Ars Technica reports that online gamers will soon be required by law to use their real names when registering for online games.
According to the report, Zhang Yijun, director of the General Administration of Press and Publication's technology and digital publication department in China, stated that the Chinese government will be implementing a system of online game based registration which requires gamers to use their real name, and their government ID code. The "real-name system" is meant to monitor the use of online games, and to help prevent issues with addiction.
As detailed in 2006 by Kou Xiaowei, vice-direct of GAPP's A/V, Electronics, and Internet Administration department: A "real-name system" has three sub-systems: One, a registration system that discriminates according to ID information; Two, an inquiry system that is open to the community and can allow parents to check whether their children are playing games; Three, a confirmation system that has the cooperation of the PSB to confirm the registered information.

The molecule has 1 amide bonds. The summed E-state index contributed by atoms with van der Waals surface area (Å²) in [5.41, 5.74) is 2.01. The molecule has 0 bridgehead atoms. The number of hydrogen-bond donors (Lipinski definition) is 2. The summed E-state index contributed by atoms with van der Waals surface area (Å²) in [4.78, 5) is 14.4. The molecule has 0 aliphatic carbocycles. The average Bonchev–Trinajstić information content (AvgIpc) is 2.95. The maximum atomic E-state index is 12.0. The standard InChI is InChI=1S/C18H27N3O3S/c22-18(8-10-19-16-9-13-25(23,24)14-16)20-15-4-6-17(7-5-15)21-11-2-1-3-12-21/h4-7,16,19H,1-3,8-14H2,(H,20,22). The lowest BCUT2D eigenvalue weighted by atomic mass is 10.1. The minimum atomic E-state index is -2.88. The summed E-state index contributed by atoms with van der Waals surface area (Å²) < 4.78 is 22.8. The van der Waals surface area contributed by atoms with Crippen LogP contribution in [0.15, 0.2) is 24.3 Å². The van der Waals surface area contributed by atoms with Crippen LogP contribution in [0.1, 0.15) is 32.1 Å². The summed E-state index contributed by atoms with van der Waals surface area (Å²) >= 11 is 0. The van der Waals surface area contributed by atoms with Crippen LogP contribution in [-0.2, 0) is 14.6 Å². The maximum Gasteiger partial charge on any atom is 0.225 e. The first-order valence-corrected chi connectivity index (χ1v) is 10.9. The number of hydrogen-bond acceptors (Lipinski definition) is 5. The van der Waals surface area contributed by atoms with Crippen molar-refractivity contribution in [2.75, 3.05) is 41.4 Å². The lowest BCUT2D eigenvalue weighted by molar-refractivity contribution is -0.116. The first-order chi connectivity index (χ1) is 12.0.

What was once an idea in 2006 is now becoming law, and thus far the Chinese government has shown that it takes both internet and game addiction very seriously. While time will tell exactly how much time spent by an individual playing MMO games is too much according to the government, game developers are already being held responsible in Chinese markets for ensuring that anti-addiction systems are in place. Four developers of MMO style games have already had their operations ceased for not complying with anti-addiction measures.
While China is ahead of the curve in working through law to reduce time spent in MMO games, debates have raged on in other countries in relation to the addictive properties of MMO titles. One has to wonder if it's only a matter of time before other countries begin to enforce similiar policies.
So if you plan to play WoW while in China, you may suddenly find yourself disconnected if the government there thinks you're raiding too much.--ED